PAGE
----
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The New York Times reports on the pitched battle that is about to break out between Apple and Netflix, as there two giant companies face off over content as they battle for viewer attention.

Today, the Times points out, Apple is expected to unveil “its most ambitious media project yet - a news and entertainment bundle that is likely to offer access to magazines, newspapers, music and, perhaps most intriguingly, original shows and films. And when a tech giant like Apple jumps into entertainment, it’s going to create waves.”

The story notes that the amount Apple is committed to spending “on new material is nowhere near the $10 billion Netflix will plow into content this year, but Apple has something Netflix does not: more than a billion devices all over the world, which amounts to an infrastructure. That beats out the 139 million people worldwide who have subscribed to Netflix. If Apple is suddenly able to fill the screens of those devices with its own content, as well as programming from other companies it has struck deals with, it will turn itself into a beast sure to put a scare into Netflix.”

Apple is said to have committed $1 billion to its content ambitions, with that money going to some first-class talent - Steven Spielberg, JJ Abrams, Reese Witherspoon, Jennifer Aniston, Steve Carell and M. Night Shyamalan are among the names toi be mentioned at today’s unveiling.

The Wall Street Journal offers this assessment of Apple’s ambitions: it is “to become an alternative to cable, combining original series with shows from other networks to create a new entertainment service that can reach more than 100 markets world-wide. It is the tech giant’s latest attempt to reinvent television, something it has tried to do for about a decade with limited success.”

And why? At least in part because it has to - iPhone sales, long a cash cow for Apple, are “sputtering,” and if hardware can’t generate growth, then software is the next best bet.

In the past, the two got along, and one could even sign up for and get content from Netflix on Apple devices, with Apple getting its standard cut of such transactions. But these days, while you can still watch Netflix on an iPad or iPhone, transactions are made on an external site, which means Apple doesn’t get to dip its beak. And, the Times writes, “Netflix has decided to opt out of the Apple bundle, which will upsell subscriptions to HBO and CBS in addition to its original programming. Netflix’s absence from the new platform says a lot about the state of play in the highly competitive streaming industry: a fight is brewing over how content is distributed.”

(FYI…the New York Times and Washington Post reportedly also have decided not to be part of the bundle, apparently because they were not happy with the financial terms. The Wall Street Journal, however, is said to have opted in.)

Netflix CEO Reed Hastings says that it is all about having some control over the service: “We want to have people watch our service — or our content on our service. And so we’ve chosen not to integrate into their service, because we prefer to have our customers watch our content in our service.”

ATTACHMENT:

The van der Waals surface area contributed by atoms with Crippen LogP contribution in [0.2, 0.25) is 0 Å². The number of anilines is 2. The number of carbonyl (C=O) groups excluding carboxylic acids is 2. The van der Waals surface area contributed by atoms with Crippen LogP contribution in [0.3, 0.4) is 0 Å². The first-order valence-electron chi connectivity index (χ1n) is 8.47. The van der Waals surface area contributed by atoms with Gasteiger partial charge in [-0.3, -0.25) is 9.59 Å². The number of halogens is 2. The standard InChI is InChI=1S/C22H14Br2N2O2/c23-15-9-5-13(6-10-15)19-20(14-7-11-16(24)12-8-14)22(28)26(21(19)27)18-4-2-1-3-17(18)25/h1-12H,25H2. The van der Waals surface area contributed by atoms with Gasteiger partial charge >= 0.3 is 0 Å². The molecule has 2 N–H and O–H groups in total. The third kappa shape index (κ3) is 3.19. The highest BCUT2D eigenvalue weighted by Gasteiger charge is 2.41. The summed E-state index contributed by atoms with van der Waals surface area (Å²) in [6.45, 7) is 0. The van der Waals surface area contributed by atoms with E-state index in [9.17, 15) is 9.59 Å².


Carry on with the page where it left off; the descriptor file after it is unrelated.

The Times explains it this way: “Netflix is a service, or a pipe, that would sit on another service, or pipe, if it agreed to be included in the Apple bundle. And if it had joined forces with Apple, Netflix also would have received little to no data about who is subscribing or watching its stuff. Further muddying the company’s identity, from the Netflix point of view, would be the fact that Apple users who spooled up ‘Stranger Things’ or ‘Orange Is the New Black’ may not be aware that they’re watching a Netflix show. Retaining the brand is as important as owning the data … The companies are battling for credit card numbers, email addresses and direct access to consumers.”
KC's View:
I keyed in on this story today mostly because of the “owning the data” observation, which really is about “owning the customer.” I think this conversation has parallels in the retailing business, where I’ve argued - ad nauseam, according to some folks - that some retailers are actually giving their relationship with the customer away when they use services such as Instacart as a long-term solution to their e-commerce needs.

Customers are a retailer’s most precious commodity, and when they open the door and even allow for the possibility that they can be disenfranchised from that relationship, it is an enormous risk.

I will be curious to see how all these content wars play out. There is, it seems to me, an enormous possibility for viewer/consumer confusion. I currently have Netflix and iTunes and Amazon and CBS All Access (for “Star Trek: Discovery,” natch). I have online subscriptions to dozens of newspapers and magazines. Will this new Apple service streamline the process, or clutter it up? Will it force me to make decisions that I don’t need to make now? II’m betting yes.) And what will happen when Disney launches it own service, which will have access to all 20th Century Fox content? (I don’t even want to think about it.)

One thing I am pretty sure of - it isn’t going to be an easy time to be a traditional broadcast network or a legacy cable provider, because billions of dollars are going to be spent in making you irrelevant to the viewer/consumer continuum.

Which is sort of what happening to traditional/legacy retailers, when you think about it. (Me thinks we have come up with another metaphor…)